Without much confidence I lobbed this lot out and after about a minute the indicator stood upright and a minute later it disappeared. I was so surprised I just sat and wondered where it had gone before realising way too late that a fish had been the reason. Now I knew it could work I proceeded to catch four trout that afternoon when nothing much else seemed to work.
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Fryfishing
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PostPosted: Wed Feb 12, 2020 8:59 pm    Post subject: Reply with quote

I guess you could use something clad in lead or tungsten so it sinks like a stone and then tie a length of line to the bend with a more imitative pattern tied on and pulled down to the depth. Food for thought but looking at the weather forecast I will not get to try some of these ideas for a awhile.
(Edit)
I re read the above and Hannigfield popped into my mind, as McFly could no doubt remember as well. There was a method of fishing by the cages for monster trout by using a VERY heavy beaded fly and a leader the depth of the water then the flies were jigged over the side of the boat.( I have all those jighead hooks for soft plastics in my lure gear🤔)

As I mentioned earlier I do fish short leaders and buzzers under an indicator from the bank so the point fly trips along the top of the weed. There is another Farmoor method where the point fly is sacraficial and becomes stuck in the weed so the droppers do the damage under a massive bung that will not be pulled under by drift.
P
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mc07fly
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PostPosted: Tue Mar 03, 2020 5:41 pm    Post subject: Hanningfield monsters Reply with quote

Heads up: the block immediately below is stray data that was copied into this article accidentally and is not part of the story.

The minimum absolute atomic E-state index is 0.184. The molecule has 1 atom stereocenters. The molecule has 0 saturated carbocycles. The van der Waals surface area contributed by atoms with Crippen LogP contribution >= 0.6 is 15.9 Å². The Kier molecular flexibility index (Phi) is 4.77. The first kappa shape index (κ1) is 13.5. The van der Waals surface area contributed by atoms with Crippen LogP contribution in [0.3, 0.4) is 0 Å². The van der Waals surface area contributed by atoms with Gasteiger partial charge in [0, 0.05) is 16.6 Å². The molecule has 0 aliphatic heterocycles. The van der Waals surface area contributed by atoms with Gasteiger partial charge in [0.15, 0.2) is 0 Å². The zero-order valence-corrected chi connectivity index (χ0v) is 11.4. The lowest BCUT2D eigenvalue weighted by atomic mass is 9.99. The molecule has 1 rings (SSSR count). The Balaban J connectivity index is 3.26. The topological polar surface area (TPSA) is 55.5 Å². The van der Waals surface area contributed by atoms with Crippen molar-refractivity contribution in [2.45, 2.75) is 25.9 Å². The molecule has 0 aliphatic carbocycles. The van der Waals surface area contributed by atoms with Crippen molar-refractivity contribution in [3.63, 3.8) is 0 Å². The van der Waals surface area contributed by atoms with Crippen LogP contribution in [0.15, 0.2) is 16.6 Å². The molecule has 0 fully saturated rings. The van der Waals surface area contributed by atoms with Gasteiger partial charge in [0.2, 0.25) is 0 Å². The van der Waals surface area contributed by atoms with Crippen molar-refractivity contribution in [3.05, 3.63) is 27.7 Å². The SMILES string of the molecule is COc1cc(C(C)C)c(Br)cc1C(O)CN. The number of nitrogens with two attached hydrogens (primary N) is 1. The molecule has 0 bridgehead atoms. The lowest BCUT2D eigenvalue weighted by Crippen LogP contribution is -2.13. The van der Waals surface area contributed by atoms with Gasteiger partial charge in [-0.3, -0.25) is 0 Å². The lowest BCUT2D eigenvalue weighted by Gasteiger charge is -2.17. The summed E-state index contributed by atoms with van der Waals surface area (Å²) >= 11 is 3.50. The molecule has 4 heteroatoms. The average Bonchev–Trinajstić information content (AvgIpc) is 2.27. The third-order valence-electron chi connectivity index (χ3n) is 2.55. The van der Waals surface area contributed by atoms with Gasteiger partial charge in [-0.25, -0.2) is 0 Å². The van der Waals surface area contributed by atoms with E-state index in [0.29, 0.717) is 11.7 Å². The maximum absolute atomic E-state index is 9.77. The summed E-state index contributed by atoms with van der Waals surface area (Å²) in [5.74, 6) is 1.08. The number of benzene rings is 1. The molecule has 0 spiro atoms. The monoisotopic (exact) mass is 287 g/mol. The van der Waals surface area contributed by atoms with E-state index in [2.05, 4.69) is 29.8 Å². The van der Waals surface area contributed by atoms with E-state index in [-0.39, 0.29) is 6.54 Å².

Sorry, Fryfishing, I missed your earlier post.

I never tried the jig rigs. My "go to" dam basin method was a #9wt Aquasink shooting head with a slightly buoyant fly (usually a white Appetiser variant or a fluoro pink variant) plus a stop watch perched on my hi-tech (at the time!) aluminium thwart board boat seat.

Timing the drop was important but now that I have learned to count properly I only use the stop watch as a family joke for Xmas dinner (preparation.... not eating). During that late Hanningfield era I was doing less fishing and I used to prepare and run Go-Karts at a couple of Essex tracks with my two teenage sons as drivers so the stop watch became an infamous way of life and I still haven't lived it down.

During the recent hot summers at Blagdon I returned to memory lane by using the same method and the same watch in the dam basin. It is possible to anchor in fifteen to twenty feet outside the "restricted area" and find fish at distinct depths out into the lake but my attention span has now also become restricted and I can't take more than an hour or two of "count downs".

Happy Days.
McFly